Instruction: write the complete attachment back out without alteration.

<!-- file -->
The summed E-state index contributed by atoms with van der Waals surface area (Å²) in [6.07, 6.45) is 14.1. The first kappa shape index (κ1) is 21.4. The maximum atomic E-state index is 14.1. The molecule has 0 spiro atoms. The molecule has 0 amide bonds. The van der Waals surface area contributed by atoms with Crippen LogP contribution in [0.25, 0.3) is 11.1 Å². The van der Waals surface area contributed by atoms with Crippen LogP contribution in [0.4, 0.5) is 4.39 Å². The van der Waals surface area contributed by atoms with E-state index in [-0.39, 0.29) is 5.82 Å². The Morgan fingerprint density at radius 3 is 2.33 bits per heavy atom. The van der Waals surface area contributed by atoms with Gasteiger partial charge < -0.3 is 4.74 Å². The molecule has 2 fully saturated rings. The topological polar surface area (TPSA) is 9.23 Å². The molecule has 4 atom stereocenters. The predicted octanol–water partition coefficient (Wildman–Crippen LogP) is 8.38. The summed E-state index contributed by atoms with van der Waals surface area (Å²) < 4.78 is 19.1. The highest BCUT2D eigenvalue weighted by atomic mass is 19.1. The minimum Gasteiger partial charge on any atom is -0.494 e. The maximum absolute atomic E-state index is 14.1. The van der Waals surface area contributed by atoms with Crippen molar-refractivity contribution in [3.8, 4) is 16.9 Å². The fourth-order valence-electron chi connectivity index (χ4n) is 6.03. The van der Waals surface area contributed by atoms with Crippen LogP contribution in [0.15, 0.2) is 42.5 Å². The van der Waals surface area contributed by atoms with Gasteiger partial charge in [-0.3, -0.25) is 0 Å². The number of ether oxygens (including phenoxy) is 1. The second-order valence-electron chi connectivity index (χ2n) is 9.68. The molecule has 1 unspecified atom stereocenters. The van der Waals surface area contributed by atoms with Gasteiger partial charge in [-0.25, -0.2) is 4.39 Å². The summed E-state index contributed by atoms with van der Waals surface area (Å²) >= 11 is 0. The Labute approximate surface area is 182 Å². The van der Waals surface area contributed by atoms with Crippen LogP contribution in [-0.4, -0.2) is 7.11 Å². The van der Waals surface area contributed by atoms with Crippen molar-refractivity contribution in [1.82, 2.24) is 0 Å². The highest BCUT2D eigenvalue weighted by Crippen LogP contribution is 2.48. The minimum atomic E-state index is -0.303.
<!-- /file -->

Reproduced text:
The summed E-state index contributed by atoms with van der Waals surface area (Å²) in [6.07, 6.45) is 14.1. The first kappa shape index (κ1) is 21.4. The maximum atomic E-state index is 14.1. The molecule has 0 spiro atoms. The molecule has 0 amide bonds. The van der Waals surface area contributed by atoms with Crippen LogP contribution in [0.25, 0.3) is 11.1 Å². The van der Waals surface area contributed by atoms with Crippen LogP contribution in [0.4, 0.5) is 4.39 Å². The van der Waals surface area contributed by atoms with E-state index in [-0.39, 0.29) is 5.82 Å². The Morgan fingerprint density at radius 3 is 2.33 bits per heavy atom. The van der Waals surface area contributed by atoms with Gasteiger partial charge < -0.3 is 4.74 Å². The molecule has 2 fully saturated rings. The topological polar surface area (TPSA) is 9.23 Å². The molecule has 4 atom stereocenters. The predicted octanol–water partition coefficient (Wildman–Crippen LogP) is 8.38. The summed E-state index contributed by atoms with van der Waals surface area (Å²) < 4.78 is 19.1. The highest BCUT2D eigenvalue weighted by atomic mass is 19.1. The minimum Gasteiger partial charge on any atom is -0.494 e. The maximum absolute atomic E-state index is 14.1. The van der Waals surface area contributed by atoms with Crippen molar-refractivity contribution in [3.8, 4) is 16.9 Å². The fourth-order valence-electron chi connectivity index (χ4n) is 6.03. The van der Waals surface area contributed by atoms with Crippen LogP contribution in [0.15, 0.2) is 42.5 Å². The van der Waals surface area contributed by atoms with Gasteiger partial charge in [-0.3, -0.25) is 0 Å². The number of ether oxygens (including phenoxy) is 1. The second-order valence-electron chi connectivity index (χ2n) is 9.68. The molecule has 1 unspecified atom stereocenters. The van der Waals surface area contributed by atoms with Gasteiger partial charge in [-0.25, -0.2) is 4.39 Å². The summed E-state index contributed by atoms with van der Waals surface area (Å²) >= 11 is 0. The Labute approximate surface area is 182 Å². The van der Waals surface area contributed by atoms with Crippen LogP contribution in [-0.4, -0.2) is 7.11 Å². The van der Waals surface area contributed by atoms with Crippen molar-refractivity contribution in [1.82, 2.24) is 0 Å². The highest BCUT2D eigenvalue weighted by Crippen LogP contribution is 2.48. The minimum atomic E-state index is -0.303.